IMG_8926_webNot so secret garden


Kids at Valemount elementary will get a better appreciation for where food comes from now that garden boxes have arrived.

School District staff assembled the wooden garden plots last week and Principal Priscilla Prosser says they could plant some seeds this month or early next school year.

“I think it’s good for them to get their hands in there,” she says, noting that a lot of people don’t have gardens at home. “It’s so the kids can appreciate the food growing from a seed to the table.”

Prosser said it’s been a 5-year process to get the garden beds; they had to clear the area of trees and level it out, among other things.

Prosser says she hopes the whole school will be involved and every class will plant in one of the beds. She notes that the Gr. 6 class planted potatoes in buckets this year as a class project.

She says they plan to harvest, cook and eat the vegetables that they grow.

She hopes the community will help look after the plants during the summer months, and says she may volunteer to come weed and water.

She envisions a walkway and a perennial bed as well, but this is the first step.

VGD goes to public hearing

A view from close to the proposed resort site.
A view from close to the proposed resort site.


The Regional District of Fraser-Fort George is helping those involved with the Valemount Glacier Destination Resort get in the zone.

In keeping with its mantra so far, the RDFFG passed a motion to receive a zoning bylaw, regarding the proposed site of the VGD.

“The zoning bylaw is the regulatory side of it,” says Terry McEachen, general manager of development services for RDFFG. “Now it’s had two readings, and goes to public hearing before the board can consider a third reading and adoption.”

The official community plan has been through two public hearings as well, and is waiting for the master plan to be approved by the provincial government, according to McEachen.

At an open house in March, Tomasso Oberti, the resort’s designer said they were already behind schedule, and would be pushing back the (potential) opening date to December 2017. He said his hope was to start construction this summer.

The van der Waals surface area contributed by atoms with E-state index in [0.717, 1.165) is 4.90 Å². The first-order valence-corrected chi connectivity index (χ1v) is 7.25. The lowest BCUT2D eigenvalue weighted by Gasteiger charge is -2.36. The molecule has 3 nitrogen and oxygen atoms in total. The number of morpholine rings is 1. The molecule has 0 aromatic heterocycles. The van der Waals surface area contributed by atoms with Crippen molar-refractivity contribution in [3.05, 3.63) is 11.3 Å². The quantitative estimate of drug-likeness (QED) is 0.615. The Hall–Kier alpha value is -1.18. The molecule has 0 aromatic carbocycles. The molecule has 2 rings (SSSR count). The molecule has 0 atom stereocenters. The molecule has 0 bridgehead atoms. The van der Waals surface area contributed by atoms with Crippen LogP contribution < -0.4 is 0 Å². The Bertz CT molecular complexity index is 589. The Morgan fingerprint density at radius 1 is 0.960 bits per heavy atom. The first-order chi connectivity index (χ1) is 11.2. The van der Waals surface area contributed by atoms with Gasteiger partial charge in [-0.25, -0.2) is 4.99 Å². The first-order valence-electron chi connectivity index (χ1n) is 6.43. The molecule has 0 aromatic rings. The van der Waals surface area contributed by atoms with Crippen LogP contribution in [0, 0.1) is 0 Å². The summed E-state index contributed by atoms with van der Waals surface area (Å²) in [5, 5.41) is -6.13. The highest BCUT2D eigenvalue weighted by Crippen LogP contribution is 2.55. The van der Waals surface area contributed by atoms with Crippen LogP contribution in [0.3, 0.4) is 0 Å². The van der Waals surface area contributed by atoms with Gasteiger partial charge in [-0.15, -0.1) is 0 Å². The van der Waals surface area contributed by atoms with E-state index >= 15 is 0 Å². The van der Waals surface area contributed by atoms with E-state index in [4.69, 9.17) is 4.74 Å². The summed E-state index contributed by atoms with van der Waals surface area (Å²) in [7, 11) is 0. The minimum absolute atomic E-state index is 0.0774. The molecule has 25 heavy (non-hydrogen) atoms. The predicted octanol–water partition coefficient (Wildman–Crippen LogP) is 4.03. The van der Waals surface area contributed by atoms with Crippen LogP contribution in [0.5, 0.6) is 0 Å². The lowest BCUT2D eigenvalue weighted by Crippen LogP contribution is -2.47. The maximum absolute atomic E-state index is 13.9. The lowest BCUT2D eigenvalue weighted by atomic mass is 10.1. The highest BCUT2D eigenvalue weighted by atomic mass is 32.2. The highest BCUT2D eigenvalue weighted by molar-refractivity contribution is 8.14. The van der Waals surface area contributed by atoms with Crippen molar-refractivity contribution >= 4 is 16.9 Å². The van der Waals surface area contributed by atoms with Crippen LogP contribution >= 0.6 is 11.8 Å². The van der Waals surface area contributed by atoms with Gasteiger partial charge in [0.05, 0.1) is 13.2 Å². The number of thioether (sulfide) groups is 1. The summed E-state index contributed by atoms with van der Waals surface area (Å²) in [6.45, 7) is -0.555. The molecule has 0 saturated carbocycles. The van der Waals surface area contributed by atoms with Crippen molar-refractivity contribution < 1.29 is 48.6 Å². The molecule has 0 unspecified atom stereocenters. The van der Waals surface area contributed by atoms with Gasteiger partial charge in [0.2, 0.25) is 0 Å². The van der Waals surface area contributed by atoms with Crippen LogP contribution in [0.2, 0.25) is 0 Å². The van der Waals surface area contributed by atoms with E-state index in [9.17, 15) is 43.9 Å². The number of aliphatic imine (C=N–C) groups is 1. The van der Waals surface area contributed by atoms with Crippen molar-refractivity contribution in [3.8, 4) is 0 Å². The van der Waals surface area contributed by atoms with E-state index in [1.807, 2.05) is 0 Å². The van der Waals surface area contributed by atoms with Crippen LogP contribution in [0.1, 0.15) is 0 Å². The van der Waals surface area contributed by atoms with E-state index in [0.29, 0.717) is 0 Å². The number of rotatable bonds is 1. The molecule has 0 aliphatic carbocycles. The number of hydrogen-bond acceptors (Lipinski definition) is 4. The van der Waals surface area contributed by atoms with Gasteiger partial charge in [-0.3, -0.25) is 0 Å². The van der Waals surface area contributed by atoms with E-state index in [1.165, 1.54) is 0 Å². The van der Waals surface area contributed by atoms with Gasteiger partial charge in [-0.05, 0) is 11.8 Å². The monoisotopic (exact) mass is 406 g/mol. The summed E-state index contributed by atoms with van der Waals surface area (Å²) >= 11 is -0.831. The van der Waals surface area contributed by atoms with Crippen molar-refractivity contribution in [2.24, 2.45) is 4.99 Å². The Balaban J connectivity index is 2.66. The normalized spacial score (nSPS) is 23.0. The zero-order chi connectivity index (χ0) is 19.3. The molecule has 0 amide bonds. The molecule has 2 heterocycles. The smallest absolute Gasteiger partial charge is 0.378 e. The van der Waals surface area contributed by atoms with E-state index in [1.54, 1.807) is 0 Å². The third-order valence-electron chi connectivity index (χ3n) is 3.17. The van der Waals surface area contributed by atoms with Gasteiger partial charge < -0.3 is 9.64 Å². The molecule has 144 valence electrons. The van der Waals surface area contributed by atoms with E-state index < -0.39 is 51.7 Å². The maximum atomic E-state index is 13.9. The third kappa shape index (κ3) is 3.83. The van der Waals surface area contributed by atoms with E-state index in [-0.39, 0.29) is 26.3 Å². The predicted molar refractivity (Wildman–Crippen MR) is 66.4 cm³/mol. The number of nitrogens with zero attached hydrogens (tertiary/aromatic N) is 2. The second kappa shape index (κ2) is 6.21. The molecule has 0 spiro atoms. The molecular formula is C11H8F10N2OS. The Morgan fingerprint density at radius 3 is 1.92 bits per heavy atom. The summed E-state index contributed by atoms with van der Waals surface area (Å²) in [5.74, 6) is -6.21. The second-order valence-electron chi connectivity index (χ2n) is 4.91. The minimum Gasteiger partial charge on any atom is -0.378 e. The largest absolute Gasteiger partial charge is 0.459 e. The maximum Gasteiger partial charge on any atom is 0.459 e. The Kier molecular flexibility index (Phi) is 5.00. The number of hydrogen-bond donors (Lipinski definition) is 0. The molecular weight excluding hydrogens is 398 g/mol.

Current home of McBride's Library and Museum
Current home of McBride’s Library and Museum

Library & museum get go-ahead for move


McBride’s public library and museum got a little bit closer to its big move last week.

The rezoning of 521 Main Street passed through council on Jun. 14, according to McBride CAO Kelley Williams, which will enable the library and museum to operate at that location.

If everything goes smoothly, the McBride Library staff hopes to continue working with the regional district on basic renovations outlined in the feasibility study, and could move as early as the fall.

The McBride & District Public Library Association owns the current building, says Naomi Bella-Boudreau, an employee of the library, while regional district owns the lot and annex.

“With approval, we would be able to sell this building and apply funds from the sale to the new project,’ says Bella-Boudreau.

VCTV wins another national award


VCTV has won the Best Community Channel Programing award for the first time since 2014, according to the Canadian Cable Systems Alliance.

The local TV station took home the award for program Discover Valemount, which it co-produces with Tourism Valemount.

“Thank you from the bottom of our hearts to everyone who supported us and took the time to cast votes,” says Gord Peters, station manager. “The $1,000 prize will be donated to a Valemount (non-profit) organization to be named soon.”

VCTV was also nominated for Best Customer Service Story award for its work on the 2015 Canada Winter Games, but Hastings Cable, located in Ontario, took the award home.

Possible postal strike


Post offices across Canada might be hanging a closed sign on July 2nd as postal workers will be in a legal position to walk off the job.

But Canada Post may lock out workers before they get the chance to strike. Canada Post has asked for cuts to benefits, pensions and job security.

The Crown corporation has struggled for the past decade to make a profit. Under the Harper government, most Canadians were converted from home mail delivery to community mail boxes in an effort to cut costs.

While its parcel delivery business is growing thanks to online shopping, Canada Post’s traditional mail service has long been in decline.